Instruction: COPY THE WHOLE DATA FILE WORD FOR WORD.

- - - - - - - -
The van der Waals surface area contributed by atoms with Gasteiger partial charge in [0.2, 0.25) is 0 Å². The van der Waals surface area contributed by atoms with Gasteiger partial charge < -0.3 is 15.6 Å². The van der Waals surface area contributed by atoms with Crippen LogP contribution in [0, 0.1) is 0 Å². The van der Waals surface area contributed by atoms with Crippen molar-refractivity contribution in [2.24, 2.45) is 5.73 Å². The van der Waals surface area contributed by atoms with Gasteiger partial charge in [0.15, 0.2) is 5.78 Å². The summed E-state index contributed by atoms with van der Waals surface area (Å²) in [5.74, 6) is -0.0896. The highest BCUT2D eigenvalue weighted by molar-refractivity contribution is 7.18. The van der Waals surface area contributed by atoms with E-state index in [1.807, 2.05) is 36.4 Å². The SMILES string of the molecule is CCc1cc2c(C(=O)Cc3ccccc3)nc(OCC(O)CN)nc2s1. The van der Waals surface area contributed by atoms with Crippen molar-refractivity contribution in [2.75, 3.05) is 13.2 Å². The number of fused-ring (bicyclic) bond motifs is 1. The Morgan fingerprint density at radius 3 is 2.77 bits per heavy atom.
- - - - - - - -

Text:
The van der Waals surface area contributed by atoms with Gasteiger partial charge in [0.2, 0.25) is 0 Å². The van der Waals surface area contributed by atoms with Gasteiger partial charge < -0.3 is 15.6 Å². The van der Waals surface area contributed by atoms with Crippen LogP contribution in [0, 0.1) is 0 Å². The van der Waals surface area contributed by atoms with Crippen molar-refractivity contribution in [2.24, 2.45) is 5.73 Å². The van der Waals surface area contributed by atoms with Gasteiger partial charge in [0.15, 0.2) is 5.78 Å². The summed E-state index contributed by atoms with van der Waals surface area (Å²) in [5.74, 6) is -0.0896. The highest BCUT2D eigenvalue weighted by molar-refractivity contribution is 7.18. The van der Waals surface area contributed by atoms with E-state index in [1.807, 2.05) is 36.4 Å². The SMILES string of the molecule is CCc1cc2c(C(=O)Cc3ccccc3)nc(OCC(O)CN)nc2s1. The van der Waals surface area contributed by atoms with Crippen molar-refractivity contribution in [2.75, 3.05) is 13.2 Å². The number of fused-ring (bicyclic) bond motifs is 1. The Morgan fingerprint density at radius 3 is 2.77 bits per heavy atom.